We'd prefer an energy policy that allows markets to shape the sources that predominate -- which would almost certainly put Cape Wind out of business. But President Obama seems determined to unload even more subsidies on green developers as he seeks to boost renewables to 10% of the U.S. electricity mix by the end of his first term and 25% by 2025; their share today is about 9% (5.8% of which is hydropower).

We wouldn't be surprised to see the President's green future wrestled to the ground by the likes of Mr. Delahunt, the Kennedys and other anticarbon Democrats. Environmentalists love the idea of milking Mother Nature for power, but they hate the hardware needed to make it work: huge windmills, acres of solar panels, high-voltage transmission lines to connect them to the places where people live. Of course, they still totally, absolutely, wholeheartedly support green energy -- as long as it gets built where someone else goes yachting.

Friday, January 23, 2009

Goldwater's Ghost

Arizona isn't the conservative bastion of Barry Goldwater's day, but it's heartening to see that residents there can still show a bit of "old West" orneriness if backed into a corner, as illustrated by the anti-traffic camera uprising that seems to be taking place there. The state went in big for Big Brother-style law enforcement, but seems poised to back off, amidst public suspicions that revenue-raising is the primary motivation, not public safety.

A bill to ban photo speed enforcement on state highways is advancing in the Statehouse. "This was done in the name of revenue," one member told The Arizona Republic, explaining his support for the measure. "It is a speed tax, and it is being done to fund social programs." And Pinal County Supervisors voted Wednesday to end the use of speed cameras, on the recommendation of a new sheriff who called it a "failed" experiment that decreased traffic safety. Opponents of a state cam ban say the devices improve roadway safety, but Pinal County's experience contradicts that. The sheriff told supervisors that accidents increased by 16 percent since the county's program began, with traffic fatalities doubling.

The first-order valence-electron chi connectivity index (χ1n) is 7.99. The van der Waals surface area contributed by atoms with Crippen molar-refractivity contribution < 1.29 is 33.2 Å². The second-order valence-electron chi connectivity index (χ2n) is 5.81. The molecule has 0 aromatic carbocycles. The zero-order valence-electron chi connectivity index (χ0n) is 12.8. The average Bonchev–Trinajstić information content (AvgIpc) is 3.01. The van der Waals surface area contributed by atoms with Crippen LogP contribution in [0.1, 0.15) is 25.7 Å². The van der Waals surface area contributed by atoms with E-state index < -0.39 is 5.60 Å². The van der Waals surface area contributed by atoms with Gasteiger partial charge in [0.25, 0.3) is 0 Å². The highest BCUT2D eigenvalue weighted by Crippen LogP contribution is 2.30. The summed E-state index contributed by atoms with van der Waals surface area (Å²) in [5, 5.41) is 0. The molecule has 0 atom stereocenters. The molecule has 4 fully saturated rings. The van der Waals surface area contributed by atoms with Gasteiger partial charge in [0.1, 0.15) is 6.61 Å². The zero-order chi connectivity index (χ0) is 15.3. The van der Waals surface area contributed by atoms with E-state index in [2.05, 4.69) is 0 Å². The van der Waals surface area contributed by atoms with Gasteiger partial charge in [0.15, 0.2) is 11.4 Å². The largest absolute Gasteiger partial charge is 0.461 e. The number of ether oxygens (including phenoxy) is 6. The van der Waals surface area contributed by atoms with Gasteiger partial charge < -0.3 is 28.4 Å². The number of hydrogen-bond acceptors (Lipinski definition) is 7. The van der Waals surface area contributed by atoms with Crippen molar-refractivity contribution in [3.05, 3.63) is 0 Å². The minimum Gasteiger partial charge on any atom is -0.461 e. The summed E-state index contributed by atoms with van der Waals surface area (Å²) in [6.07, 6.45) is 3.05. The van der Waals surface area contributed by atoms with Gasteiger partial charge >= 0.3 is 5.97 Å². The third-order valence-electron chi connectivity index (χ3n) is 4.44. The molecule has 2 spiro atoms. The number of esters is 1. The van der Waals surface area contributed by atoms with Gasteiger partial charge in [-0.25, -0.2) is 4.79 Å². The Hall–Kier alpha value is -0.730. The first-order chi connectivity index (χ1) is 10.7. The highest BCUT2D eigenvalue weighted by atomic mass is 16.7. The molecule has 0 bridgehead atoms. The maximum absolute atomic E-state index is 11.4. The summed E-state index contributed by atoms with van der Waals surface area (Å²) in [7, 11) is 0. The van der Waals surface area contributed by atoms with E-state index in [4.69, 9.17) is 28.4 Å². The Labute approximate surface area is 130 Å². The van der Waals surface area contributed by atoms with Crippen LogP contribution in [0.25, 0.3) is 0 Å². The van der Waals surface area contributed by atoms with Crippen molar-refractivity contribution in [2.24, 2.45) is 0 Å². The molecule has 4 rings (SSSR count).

These bans would be a Christmas wish come true for the secret Santa's who staged an anti-traffic camera protest in Phoenix over the holidays, by covering a number of the devices in wrapping paper. The perpetrators videotaped the act of civil disobedience and posted it on YouTube, accompanied by the message, "lumps of coal to all of those who make it their business to watch and control.''

Maybe there's still a bit of Barry Goldwater grit left in Arizonans yet.

Thursday, January 22, 2009

Loving the Forests to Death

A report in today's Helena Independent Record highlights one of the great ironies, and great outrages, of our time: that the groups who claim to love our forests the most are doing everything in their power to destroy them, by obstructing any federal mitigation efforts that involve the harvesting of trees.

Our Western forests are in crisis, with beetles and wildfires destroying vastly more trees every year than the timber industry ever could, even in its heyday. Yet as the story below illustrates, litigious "tree-huggers" are the single biggest obstacle to saving the trees. Bigger than budget constraints. Bigger than bureaucratic inertia. Bigger than "analysis paralysis."